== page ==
The Secret Garden was what Mary called it when she was thinking of it. She liked the name, and she liked still more the feeling that when its beautiful old walls shut her in no one knew where she was. It seemed almost like being shut out of the world in some fairy place. The few books she had read and liked had been fairy-story books, and she had read of secret gardens in some of the stories. Sometimes people went to sleep in them for a hundred years, which she had thought must be rather stupid. She had no intention of going to sleep, and, in fact, she was becoming wider awake every day which passed at Misselthwaite.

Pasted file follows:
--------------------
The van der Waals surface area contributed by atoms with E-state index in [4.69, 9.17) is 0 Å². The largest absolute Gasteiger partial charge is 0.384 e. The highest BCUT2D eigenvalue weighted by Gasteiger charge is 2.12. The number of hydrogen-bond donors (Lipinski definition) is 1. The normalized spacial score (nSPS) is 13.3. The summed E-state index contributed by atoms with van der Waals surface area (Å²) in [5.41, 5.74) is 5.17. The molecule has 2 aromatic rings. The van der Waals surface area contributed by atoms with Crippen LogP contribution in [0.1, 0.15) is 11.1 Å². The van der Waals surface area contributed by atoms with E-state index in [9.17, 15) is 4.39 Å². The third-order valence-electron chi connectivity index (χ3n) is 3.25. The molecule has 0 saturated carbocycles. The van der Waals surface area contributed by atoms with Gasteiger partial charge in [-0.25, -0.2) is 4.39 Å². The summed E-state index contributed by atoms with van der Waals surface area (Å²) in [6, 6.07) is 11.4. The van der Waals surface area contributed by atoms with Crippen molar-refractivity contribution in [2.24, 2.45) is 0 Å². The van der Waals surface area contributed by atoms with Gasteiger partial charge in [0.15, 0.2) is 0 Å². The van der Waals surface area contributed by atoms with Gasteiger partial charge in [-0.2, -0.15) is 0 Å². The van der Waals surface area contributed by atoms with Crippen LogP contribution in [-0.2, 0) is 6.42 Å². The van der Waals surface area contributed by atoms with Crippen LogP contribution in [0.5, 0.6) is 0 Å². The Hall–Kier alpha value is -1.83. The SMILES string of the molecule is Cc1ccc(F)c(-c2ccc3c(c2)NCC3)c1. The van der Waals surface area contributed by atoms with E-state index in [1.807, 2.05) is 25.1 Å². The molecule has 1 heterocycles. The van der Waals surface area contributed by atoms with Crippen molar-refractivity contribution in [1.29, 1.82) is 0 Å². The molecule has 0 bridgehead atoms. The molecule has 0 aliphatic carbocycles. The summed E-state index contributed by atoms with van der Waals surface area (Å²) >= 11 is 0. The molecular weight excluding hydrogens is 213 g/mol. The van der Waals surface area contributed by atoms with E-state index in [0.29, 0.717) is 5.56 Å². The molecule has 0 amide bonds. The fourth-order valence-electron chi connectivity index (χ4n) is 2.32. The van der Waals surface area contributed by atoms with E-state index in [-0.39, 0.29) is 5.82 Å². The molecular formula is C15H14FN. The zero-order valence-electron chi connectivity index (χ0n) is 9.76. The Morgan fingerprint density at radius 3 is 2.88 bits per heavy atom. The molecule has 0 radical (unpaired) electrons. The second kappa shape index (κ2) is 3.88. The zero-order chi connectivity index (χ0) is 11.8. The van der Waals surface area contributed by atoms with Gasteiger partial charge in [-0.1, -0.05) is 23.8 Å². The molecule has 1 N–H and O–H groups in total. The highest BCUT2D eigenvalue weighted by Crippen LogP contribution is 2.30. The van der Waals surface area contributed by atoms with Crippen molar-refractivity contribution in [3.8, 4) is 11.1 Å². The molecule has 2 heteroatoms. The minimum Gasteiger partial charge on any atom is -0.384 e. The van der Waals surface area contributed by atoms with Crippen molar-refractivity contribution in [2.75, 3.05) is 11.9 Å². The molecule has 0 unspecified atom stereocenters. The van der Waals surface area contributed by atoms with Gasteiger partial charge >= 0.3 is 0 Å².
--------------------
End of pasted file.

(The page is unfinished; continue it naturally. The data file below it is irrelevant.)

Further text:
This passage brings up two of the major motifs of the novel: the fairy-tale quality of the secret garden, and the opposition between sleep and wakefulness. They are necessarily interrelated. If the garden is a "kind of fairy place," it is not one that causes magical sleep, but magical wakefulness. The secret garden is strongly aligned with Mistress Mary. Mary is ten years old, and the garden has been closed for ten years. Up to the moment that she steps foot into the garden, Mary too is closed off—she has loved no one, and has been utterly unloved. Because it has been so long since anyone has tended the garden, it is impossible to determine whether its flowers are dead or alive. Similarly, Mary has had no one to care for her since her birth, and has become waxen (of a lifeless color) and standoffish as a result. Since Mary and the garden are so closely symbolically related, the reader realizes that the reawakening of the garden may foreshadow and effect Mary's own reawakening.